The centennial of World War I begins a year from now; there will be a vast international discussion of the Great War over the following four years and more.  So we want to bring the environmental dimension of the war’s legacies to people’s awareness – both academics and the broader public.  We have proposed panels for the ASEH conference in San Francisco next March and the World Conference on Environmental History (WCEH) in Guimaraes, Portugal on July 7-14 next year.  The deadline for proposals for WCEH is this August 31, so there is still time to organize proposals.  See the website: <>.

In addition, there will be many other possible venues for presenting our work, including the annual conference of SMH, the Society for Military History, which will be in Kansas City on April 3-6 (see <>), hosted in part by the National World War I Museum there.  We are building bridges between ASEH and SMH, so anyone with ideas for that conference should check the website; the deadline for proposals is October 1.  We note also WHA, the World History Association (<>), which will hold its annual conference in San Jose, Costa Rica, on July 15-18, 2014, as well as other regional symposia.

Our opportunities will extend for the four years of the centennial, and we should consider many ways of presenting our work.  We have created a bibliographic section on that war on our Bibliography page; we invite additional contributions to that or any section of the growing bibliography.

In addition, we are building an email list of anyone interested in research on that war, to keep in touch with each other’s work and proposals, including ideas about innovative venues: public places, veterans’ organizations, etc.  If you would like to be added to that list, send a message to Richard.

Keep watching for our further development of the project page on the Centennial.

Lisbon, 27, 28 February and 1 March 2014

Keynote speakers: Paul Preston, Benjamin Stora, Joanna Bourke, Catherine Lutz, Chen Alon, José Manuel Pureza, Fernando Rosas, João Freire, Aniceto Afonso

The twentieth century witnessed the substantial intensification of the phenomenon of total war. The distance between the front and the home vanished as the difference between combatants and civilians became tenuous; the society as a whole became engaged in war, with each individual considered responsible to contribute to the war effort. This was true not only of the two world wars but also of such conflicts as civil wars, colonial wars, or wars of independence. In response to the nature of total war, the universe of resistance to war also became broad and diverse, employing a variety of means not limited to armed resistance. We are interested in the concrete acts of resistance as well as in the broader sweep of the impact and meanings of resistance: of its mobilization, its confrontation with participants in the conflict, and the ways in which it has been remembered.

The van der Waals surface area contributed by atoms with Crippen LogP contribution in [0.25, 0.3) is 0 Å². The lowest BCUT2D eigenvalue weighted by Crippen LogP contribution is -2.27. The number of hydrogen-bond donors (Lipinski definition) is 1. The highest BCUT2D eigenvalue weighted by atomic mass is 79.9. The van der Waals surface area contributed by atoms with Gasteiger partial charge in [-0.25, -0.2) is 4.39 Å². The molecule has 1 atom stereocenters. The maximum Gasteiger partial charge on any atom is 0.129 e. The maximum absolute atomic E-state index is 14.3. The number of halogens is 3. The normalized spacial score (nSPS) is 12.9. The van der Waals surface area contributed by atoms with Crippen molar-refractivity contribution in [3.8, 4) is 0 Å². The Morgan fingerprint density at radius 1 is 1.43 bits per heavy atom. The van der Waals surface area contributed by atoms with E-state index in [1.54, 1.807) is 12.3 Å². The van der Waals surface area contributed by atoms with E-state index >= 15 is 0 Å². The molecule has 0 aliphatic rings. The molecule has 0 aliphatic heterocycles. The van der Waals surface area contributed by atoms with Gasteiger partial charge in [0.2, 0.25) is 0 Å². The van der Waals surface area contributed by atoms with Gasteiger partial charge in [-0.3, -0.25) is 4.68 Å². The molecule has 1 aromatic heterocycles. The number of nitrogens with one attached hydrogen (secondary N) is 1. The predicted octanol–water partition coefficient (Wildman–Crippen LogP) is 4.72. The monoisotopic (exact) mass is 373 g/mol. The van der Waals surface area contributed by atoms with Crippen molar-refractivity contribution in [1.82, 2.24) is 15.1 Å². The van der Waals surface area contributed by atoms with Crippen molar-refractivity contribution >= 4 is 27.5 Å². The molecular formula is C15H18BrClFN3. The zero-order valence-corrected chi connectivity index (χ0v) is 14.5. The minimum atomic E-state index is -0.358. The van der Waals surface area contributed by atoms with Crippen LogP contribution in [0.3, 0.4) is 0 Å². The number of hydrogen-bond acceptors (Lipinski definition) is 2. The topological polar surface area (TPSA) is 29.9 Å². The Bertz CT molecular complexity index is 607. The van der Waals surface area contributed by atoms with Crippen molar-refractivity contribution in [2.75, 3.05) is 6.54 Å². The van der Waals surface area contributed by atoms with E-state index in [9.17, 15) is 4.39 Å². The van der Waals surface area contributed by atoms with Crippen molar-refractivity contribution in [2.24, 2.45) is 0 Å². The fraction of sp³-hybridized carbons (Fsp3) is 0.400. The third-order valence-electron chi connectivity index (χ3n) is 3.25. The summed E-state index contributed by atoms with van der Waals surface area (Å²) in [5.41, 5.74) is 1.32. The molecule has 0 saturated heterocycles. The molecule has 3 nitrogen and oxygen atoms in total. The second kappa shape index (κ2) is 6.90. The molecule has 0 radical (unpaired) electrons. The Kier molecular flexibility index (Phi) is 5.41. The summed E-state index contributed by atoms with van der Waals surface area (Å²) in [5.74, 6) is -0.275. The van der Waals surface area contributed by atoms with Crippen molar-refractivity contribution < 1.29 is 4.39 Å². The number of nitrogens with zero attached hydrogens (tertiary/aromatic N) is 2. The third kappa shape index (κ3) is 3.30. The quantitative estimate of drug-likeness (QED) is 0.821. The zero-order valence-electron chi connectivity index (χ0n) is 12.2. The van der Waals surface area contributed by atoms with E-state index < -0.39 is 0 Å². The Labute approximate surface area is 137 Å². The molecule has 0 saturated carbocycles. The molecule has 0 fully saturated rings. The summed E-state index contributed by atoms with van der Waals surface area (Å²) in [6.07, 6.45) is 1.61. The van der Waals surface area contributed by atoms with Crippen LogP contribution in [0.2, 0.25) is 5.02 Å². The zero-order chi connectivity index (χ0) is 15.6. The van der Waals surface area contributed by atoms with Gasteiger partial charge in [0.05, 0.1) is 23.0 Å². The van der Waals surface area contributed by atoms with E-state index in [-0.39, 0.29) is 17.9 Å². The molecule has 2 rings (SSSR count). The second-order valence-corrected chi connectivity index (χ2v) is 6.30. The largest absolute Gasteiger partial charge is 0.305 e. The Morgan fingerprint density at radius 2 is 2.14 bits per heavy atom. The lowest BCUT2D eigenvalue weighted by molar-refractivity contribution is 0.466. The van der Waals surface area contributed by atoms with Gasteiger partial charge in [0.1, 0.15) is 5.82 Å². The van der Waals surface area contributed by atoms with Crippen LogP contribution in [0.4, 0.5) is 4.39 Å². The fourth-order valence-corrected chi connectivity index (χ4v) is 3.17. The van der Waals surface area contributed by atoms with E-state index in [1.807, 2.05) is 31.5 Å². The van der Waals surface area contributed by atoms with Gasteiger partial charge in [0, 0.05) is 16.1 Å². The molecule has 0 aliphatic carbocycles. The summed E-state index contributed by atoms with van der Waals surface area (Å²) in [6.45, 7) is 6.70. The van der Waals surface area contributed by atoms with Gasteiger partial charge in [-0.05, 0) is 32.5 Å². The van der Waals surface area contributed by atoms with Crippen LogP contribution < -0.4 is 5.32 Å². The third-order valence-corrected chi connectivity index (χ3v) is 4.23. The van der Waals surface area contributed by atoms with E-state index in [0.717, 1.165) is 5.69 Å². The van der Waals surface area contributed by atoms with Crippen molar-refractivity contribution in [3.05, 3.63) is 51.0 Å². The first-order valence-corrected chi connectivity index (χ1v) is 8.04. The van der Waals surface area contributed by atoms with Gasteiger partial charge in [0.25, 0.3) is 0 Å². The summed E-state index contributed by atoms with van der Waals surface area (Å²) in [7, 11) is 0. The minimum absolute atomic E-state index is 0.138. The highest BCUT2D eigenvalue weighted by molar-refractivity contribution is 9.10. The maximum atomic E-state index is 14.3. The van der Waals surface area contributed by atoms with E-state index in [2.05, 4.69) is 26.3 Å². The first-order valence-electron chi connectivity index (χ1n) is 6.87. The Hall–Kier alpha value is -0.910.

This congress intends to promote debate about the multiple kinds of resistance to war as well as explore the different academic approaches taken to studying it, especially but not exclusively in history, anthropology, sociology and political science as well as literary, cultural, artistic, subaltern and gender studies.

We call for empirical, theoretical or methodological papers that discuss the issue of resistance to war in the twentieth century in its multiple performances and visions, in different observation scales. We hope to see studies highlighting different actors, institutions, practices and speeches and also hegemonic or counter-hegemonic collective representations.

We invite colleagues from all disciplines and professions to send presentation proposals that address, however we will consider other topics, these general questions or the following themes:

Great World Wars
Civil Wars
Independence Wars
Empires in question/Empire’(s) war (s)
Total war: technology and control
Nationalism, colonialism and independence movements
War against war: subversion and guerrilla
Deserters, dislocates and refugees
Peacebuilding and conflict resolution
International organizations and movements
Social movements and collective action
Ideology and engagement (intellectual)
Gender experiences
War representations and War culture (Visual and cinematic representations, material culture, literature, propaganda, etc.)
War memory


Contact information:

Instituto de História Contemporânea – Faculdade de Ciências Sociais e Humanas

Universidade Nova de Lisboa

Av. de Berna, 26 C 1069-061 Lisboa, Portugal